Skip to main content

Hackers can now sneak malware into the GIFs you share

How low will malware go to get onto your device? We thought using Minecraft to gain access to your computer was the most nefarious method hackers have produced, but there’s a new, even lower type of attack that uses Microsoft Teams and GIFs to mount phishing attacks on your computer.

The new attack is called GIFShell and it installs malware on your computer to steal data. It does so by sneaking itself into innocent-looking GIFs and then waiting for you to share the GIF with your colleagues via Microsoft Teams.

A video call in progress on Microsoft Teams.

The problem was discovered by cybersecurity expert Bobby Rauch, who shared his findings exclusively with Bleeping Computers. This new GIF attack exploits multiple vulnerabilities in Microsoft Teams to create a chain of command executions.

The only thing the attackers need is a way to get into Microsoft Teams in the first place, and they have settled on one of everyone’s favorite web items: GIFs. The attacks include malicious code in base64 encoded GIFs. They then use Microsoft’s own web infrastructure to unpack the commands and install them directly on your computer.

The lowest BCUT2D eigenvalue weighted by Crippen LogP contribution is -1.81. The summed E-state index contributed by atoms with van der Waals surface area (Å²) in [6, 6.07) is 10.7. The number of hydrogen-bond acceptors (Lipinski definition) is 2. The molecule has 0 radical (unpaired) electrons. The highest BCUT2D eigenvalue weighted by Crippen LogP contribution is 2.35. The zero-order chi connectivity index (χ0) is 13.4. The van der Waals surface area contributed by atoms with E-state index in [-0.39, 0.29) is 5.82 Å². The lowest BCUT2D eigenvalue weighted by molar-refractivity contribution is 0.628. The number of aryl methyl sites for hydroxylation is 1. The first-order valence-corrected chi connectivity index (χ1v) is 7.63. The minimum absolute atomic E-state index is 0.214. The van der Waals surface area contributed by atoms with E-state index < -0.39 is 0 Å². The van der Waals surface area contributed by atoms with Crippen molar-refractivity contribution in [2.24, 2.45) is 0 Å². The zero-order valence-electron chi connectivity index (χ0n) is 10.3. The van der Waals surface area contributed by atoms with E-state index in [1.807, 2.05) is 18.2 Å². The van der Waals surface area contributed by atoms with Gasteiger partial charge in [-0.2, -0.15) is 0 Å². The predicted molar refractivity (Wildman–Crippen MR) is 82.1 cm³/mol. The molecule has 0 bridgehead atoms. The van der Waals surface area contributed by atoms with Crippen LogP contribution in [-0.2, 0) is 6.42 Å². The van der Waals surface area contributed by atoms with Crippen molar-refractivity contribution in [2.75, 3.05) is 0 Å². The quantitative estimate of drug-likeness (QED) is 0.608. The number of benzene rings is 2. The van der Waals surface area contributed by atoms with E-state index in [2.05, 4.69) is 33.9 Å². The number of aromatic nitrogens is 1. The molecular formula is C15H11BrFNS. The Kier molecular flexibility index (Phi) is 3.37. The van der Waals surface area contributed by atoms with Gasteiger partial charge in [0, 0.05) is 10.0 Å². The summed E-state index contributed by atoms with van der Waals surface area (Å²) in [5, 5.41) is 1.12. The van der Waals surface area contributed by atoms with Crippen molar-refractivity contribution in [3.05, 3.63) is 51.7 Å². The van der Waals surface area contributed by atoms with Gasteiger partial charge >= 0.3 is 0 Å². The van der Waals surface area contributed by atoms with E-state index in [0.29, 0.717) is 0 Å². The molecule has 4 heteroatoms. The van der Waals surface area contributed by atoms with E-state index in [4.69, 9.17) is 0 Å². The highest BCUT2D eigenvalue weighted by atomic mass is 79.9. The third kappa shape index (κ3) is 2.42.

Microsoft Teams is fairly secure and has multiple levels of protection against malicious file sharing. However, GIFs are usually benign, and people love sharing them. They’re the perfect conduit for attacks.

The files can spoof your computer into opening Windows programs such as Excel. It can then send data back to its originator by tricking Windows into connecting to a remote server.

Rauch disclosed his findings to Microsoft in May 2022, but the company has yet to fix the flaws. Microsoft told Bleeping Computers the GIF attacks “do not meet the bar for an urgent security fix.”

The best thing you can do for now is to not open any GIFs someone may share with you on Teams. We’ll keep an eye on this story and let you know when, and if, Microsoft gets around to fixing the vulnerability.

Editors' Recommendations